A while back I wrote that there are times when we should quit. I should have taken my own advice. I didn't quit. I didn't quit even though I knew I should. I was somewhere I did not need to be, and I knew it -- just ask my friends. Well, I guess God was tired of me not stepping out on faith, and my job quit me.

I will say that I was ready to be released, as one of my friends called it. Over the past year, I had been taking personal articles out of my office one by one. Did you hear me? Over the past year. So this feeling of letting go had been in my head for a good while. And in the days just prior to my departure, I had conversations in my head about being fired, I mean released.

I remembered that Oprah had gotten fired, and she said it was one of the best things that happened to her. So, if it is good enough for Oprah, it is good enough for me. Not that I wished that on myself, or maybe I did.

As I said, I was prepared to leave. Well, as prepared as one can be not yet navigating the murky waters of COBRA, severance, unemployment, ego and trying to figure out what to tell my family and friends.

Not to make light of the situation, I thought I was doing everything that I was supposed to in anticipation of my departure and already had drafted my letter of resignation, but God felt that I was taking much too much time. In hindsight, I am not sure how much more I could have done except quit because the best thing I could say was "it pays the bills." Well, that is usually a good reason to stay until something else comes along. Fortunately or unfortunately, I did not have that option.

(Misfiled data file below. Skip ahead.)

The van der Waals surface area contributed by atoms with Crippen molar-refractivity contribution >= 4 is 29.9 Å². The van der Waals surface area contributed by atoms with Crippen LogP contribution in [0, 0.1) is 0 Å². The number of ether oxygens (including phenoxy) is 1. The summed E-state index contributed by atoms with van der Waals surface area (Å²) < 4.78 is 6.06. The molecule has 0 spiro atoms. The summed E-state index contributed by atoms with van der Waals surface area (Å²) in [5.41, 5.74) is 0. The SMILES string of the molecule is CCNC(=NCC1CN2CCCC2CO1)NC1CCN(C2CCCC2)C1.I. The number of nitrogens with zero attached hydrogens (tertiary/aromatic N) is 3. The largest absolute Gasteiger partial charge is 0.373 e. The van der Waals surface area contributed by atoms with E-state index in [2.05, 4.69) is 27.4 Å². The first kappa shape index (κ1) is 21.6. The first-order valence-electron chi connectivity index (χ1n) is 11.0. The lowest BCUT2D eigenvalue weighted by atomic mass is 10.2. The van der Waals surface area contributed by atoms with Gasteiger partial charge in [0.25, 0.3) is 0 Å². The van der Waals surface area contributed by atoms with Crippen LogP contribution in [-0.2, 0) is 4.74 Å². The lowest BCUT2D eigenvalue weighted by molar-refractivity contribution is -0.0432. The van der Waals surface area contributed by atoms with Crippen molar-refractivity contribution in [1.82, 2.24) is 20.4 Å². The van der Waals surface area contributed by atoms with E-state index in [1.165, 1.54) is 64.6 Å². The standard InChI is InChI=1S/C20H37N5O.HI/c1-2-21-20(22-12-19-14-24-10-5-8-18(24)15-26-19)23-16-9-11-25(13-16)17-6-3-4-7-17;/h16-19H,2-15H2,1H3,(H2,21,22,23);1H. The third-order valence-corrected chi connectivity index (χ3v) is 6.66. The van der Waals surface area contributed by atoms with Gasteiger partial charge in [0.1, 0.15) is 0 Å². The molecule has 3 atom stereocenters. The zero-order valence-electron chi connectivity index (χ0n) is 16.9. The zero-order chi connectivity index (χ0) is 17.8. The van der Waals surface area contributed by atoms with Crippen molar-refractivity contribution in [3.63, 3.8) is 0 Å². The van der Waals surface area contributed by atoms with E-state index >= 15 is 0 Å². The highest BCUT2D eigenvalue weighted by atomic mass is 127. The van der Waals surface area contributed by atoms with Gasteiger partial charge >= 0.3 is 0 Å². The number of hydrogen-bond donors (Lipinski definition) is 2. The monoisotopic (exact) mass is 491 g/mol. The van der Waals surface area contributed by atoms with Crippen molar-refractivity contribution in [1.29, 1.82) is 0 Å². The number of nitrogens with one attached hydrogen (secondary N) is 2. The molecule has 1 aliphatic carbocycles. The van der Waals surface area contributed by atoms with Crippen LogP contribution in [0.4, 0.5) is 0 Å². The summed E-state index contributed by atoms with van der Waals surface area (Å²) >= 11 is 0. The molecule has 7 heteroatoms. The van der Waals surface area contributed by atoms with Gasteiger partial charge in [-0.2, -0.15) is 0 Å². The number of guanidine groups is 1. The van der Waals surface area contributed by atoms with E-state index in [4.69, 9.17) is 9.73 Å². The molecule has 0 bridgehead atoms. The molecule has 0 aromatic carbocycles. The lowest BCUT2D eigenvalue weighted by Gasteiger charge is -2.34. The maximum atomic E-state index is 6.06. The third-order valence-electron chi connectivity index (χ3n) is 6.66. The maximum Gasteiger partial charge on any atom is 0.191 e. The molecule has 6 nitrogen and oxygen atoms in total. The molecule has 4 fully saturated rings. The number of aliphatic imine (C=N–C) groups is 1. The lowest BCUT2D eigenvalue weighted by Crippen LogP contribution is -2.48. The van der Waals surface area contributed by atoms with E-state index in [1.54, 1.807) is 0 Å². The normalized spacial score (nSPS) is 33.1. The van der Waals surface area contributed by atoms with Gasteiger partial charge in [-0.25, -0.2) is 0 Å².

At the moment, I am going through what one of my dear sistergirlfriends calls corporate detox. I do not set my alarm clock. I take speaking engagements in the middle of the day without having to take vacation. I can have a margarita or any other drink I choose at lunch. My bike rides are not relegated to after work or on the weekends. I have no excuse not to wash the dishes, take the car to the shop, return phone calls, work diligently on my dissertation or any of the other tasks I always put off until I had the time. I have the time.

I have the time to do the one thing that I have neglected for a while. I have the time to take care of me, whatever that means at the moment. And that is constantly changing. I don't want you to think that all is wonderful in my world. I have those days when I do not want to leave my house, the sleepless nights when I cannot turn my head off and the times when I wonder when I will start making money again.

The lesson I have learned is to detach from the outcome and let my faith guide me. More importantly, I need to enjoy this part of my journey because it is unstructured, it is scary and it is a gift. It is a gift because right now I can still pay my bills, I have enough food to eat and I still have amazing friends. It is almost like being on vacation. OK, maybe not on vacation, but you get my point.

I did not have the nerve to quit. I have no idea what happens next, but I know that when one door closes, another one opens. I am waiting for that next door. I hope it opens at a time when I do not have to take a position again that "just pays the bills."

So if you see a woman with a huge smile on her face while lounging on the beach in a teeny bikini (working out twice a day has its merits), reading her Kindle between the hours of 9 and 5, that would probably be me. Because at this moment, this is my life.

Guest columnist Doretha Walker is an adjunct instructor at the Charleston Art Institute. She is pursuing a Ph.D. in public policy and administration and lives in Mount Pleasant.